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January 1991

On Drawing Impairment in Alzheimer's Disease

Author Affiliations

From the Department of Clinical Neurological Sciences, St Joseph's Health Centre, Lawson Research Institute, University of Western Ontario, London.

Arch Neurol. 1991;48(1):73-77. doi:10.1001/archneur.1991.00530130083024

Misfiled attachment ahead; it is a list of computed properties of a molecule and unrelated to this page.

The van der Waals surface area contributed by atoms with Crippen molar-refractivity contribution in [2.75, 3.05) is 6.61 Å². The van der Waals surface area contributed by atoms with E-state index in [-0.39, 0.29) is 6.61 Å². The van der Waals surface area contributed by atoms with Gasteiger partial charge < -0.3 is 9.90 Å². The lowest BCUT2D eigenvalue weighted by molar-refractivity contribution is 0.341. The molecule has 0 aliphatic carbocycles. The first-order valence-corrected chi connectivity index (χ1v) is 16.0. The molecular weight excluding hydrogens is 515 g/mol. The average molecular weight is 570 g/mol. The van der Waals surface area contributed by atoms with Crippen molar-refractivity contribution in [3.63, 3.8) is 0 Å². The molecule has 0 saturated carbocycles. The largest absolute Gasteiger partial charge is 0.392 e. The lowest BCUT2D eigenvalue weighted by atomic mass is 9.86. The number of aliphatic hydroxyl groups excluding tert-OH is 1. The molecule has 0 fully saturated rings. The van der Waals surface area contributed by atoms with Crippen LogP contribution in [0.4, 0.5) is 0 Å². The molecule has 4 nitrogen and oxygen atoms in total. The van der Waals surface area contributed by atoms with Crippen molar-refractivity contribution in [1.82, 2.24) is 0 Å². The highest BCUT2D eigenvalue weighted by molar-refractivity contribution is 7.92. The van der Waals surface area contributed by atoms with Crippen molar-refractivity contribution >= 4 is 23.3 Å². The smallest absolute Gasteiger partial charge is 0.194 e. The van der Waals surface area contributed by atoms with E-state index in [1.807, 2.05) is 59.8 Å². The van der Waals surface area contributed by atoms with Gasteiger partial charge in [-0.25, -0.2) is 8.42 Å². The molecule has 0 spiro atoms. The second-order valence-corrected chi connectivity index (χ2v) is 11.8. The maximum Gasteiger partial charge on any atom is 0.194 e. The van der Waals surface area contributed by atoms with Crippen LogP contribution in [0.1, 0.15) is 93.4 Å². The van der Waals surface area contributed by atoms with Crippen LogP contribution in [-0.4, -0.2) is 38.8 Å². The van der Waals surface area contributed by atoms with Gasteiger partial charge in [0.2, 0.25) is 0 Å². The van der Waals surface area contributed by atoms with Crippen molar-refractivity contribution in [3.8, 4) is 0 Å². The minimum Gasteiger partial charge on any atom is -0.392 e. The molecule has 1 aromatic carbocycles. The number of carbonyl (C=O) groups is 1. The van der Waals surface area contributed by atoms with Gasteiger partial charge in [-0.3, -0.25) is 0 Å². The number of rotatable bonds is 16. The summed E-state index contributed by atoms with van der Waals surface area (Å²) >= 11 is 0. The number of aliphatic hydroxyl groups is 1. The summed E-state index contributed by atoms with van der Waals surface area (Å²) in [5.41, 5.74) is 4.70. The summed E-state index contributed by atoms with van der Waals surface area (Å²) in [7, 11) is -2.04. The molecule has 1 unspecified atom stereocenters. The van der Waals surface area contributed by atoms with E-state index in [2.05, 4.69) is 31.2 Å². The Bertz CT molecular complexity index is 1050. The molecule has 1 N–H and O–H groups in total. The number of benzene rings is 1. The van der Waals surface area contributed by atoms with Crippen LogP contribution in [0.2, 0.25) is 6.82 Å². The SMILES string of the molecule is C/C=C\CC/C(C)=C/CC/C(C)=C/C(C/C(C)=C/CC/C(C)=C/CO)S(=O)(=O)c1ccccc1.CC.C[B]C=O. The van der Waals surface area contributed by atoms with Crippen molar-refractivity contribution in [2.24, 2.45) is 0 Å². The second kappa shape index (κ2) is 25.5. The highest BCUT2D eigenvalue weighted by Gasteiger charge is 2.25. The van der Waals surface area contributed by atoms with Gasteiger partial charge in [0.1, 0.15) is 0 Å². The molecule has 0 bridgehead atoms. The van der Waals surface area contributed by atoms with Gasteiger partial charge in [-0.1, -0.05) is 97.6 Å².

• Spontaneous drawings of 38 patients, diagnosed by the National Institute of Neurological Disorders and Stroke-Alzheimer's Disease and Related Disorders Association criteria as "probable Alzheimer's disease," and of 39 normal control subjects were analyzed by two independent observers using a standardized scoring system. Drawings of patients with Alzheimer's disease displayed fewer angles, impaired perspective and spatial relations, simplification, and overall impairment compared with those of the control subjects. This represents a combination of the deficits seen following right- and left-hemisphere lesions. Neglect, tremor, and perseveration were not prominent. Drawing impairment was relatively independent of language or memory impairment, but drawing performance was related to perceptual and executive dysfunction in the visuospatial domain. Deterioration was followed up for up to 3 years.